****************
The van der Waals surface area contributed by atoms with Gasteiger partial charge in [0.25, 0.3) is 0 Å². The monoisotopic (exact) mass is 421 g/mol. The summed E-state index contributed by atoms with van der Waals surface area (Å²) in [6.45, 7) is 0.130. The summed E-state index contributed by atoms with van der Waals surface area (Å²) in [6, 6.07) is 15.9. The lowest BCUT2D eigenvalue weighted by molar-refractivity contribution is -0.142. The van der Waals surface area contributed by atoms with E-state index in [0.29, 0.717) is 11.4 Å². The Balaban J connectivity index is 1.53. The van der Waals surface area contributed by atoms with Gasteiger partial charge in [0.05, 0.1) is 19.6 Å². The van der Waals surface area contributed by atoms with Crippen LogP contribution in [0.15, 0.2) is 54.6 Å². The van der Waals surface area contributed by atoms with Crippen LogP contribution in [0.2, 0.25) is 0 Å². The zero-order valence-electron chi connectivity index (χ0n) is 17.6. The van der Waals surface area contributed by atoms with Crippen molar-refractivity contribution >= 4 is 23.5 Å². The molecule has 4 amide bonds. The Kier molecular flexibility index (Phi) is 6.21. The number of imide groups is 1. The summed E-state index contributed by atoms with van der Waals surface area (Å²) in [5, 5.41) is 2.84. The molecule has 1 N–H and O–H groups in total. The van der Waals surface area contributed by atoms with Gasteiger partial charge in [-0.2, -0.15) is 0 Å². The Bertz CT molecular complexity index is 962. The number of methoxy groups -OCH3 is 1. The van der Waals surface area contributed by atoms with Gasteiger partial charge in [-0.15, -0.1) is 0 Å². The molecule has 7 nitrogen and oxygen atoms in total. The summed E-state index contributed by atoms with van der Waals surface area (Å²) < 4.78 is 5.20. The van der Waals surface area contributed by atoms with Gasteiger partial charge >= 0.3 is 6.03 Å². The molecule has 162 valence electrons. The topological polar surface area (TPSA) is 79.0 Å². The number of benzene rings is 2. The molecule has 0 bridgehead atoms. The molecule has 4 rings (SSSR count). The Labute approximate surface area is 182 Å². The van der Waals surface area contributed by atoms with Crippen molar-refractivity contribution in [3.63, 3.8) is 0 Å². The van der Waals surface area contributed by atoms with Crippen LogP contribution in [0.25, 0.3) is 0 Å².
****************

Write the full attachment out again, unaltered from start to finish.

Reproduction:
The van der Waals surface area contributed by atoms with Gasteiger partial charge in [0.25, 0.3) is 0 Å². The monoisotopic (exact) mass is 421 g/mol. The summed E-state index contributed by atoms with van der Waals surface area (Å²) in [6.45, 7) is 0.130. The summed E-state index contributed by atoms with van der Waals surface area (Å²) in [6, 6.07) is 15.9. The lowest BCUT2D eigenvalue weighted by molar-refractivity contribution is -0.142. The van der Waals surface area contributed by atoms with E-state index in [0.29, 0.717) is 11.4 Å². The Balaban J connectivity index is 1.53. The van der Waals surface area contributed by atoms with Gasteiger partial charge in [0.05, 0.1) is 19.6 Å². The van der Waals surface area contributed by atoms with Crippen LogP contribution in [0.15, 0.2) is 54.6 Å². The van der Waals surface area contributed by atoms with Crippen LogP contribution in [0.2, 0.25) is 0 Å². The zero-order valence-electron chi connectivity index (χ0n) is 17.6. The van der Waals surface area contributed by atoms with Crippen molar-refractivity contribution >= 4 is 23.5 Å². The molecule has 4 amide bonds. The Kier molecular flexibility index (Phi) is 6.21. The number of imide groups is 1. The summed E-state index contributed by atoms with van der Waals surface area (Å²) in [5, 5.41) is 2.84. The molecule has 1 N–H and O–H groups in total. The van der Waals surface area contributed by atoms with Gasteiger partial charge in [-0.2, -0.15) is 0 Å². The Bertz CT molecular complexity index is 962. The number of methoxy groups -OCH3 is 1. The van der Waals surface area contributed by atoms with Gasteiger partial charge in [-0.15, -0.1) is 0 Å². The molecule has 7 nitrogen and oxygen atoms in total. The summed E-state index contributed by atoms with van der Waals surface area (Å²) < 4.78 is 5.20. The van der Waals surface area contributed by atoms with Gasteiger partial charge >= 0.3 is 6.03 Å². The molecule has 162 valence electrons. The topological polar surface area (TPSA) is 79.0 Å². The number of benzene rings is 2. The molecule has 0 bridgehead atoms. The molecule has 4 rings (SSSR count). The Labute approximate surface area is 182 Å². The van der Waals surface area contributed by atoms with Crippen molar-refractivity contribution in [3.63, 3.8) is 0 Å². The van der Waals surface area contributed by atoms with Crippen LogP contribution in [0.25, 0.3) is 0 Å².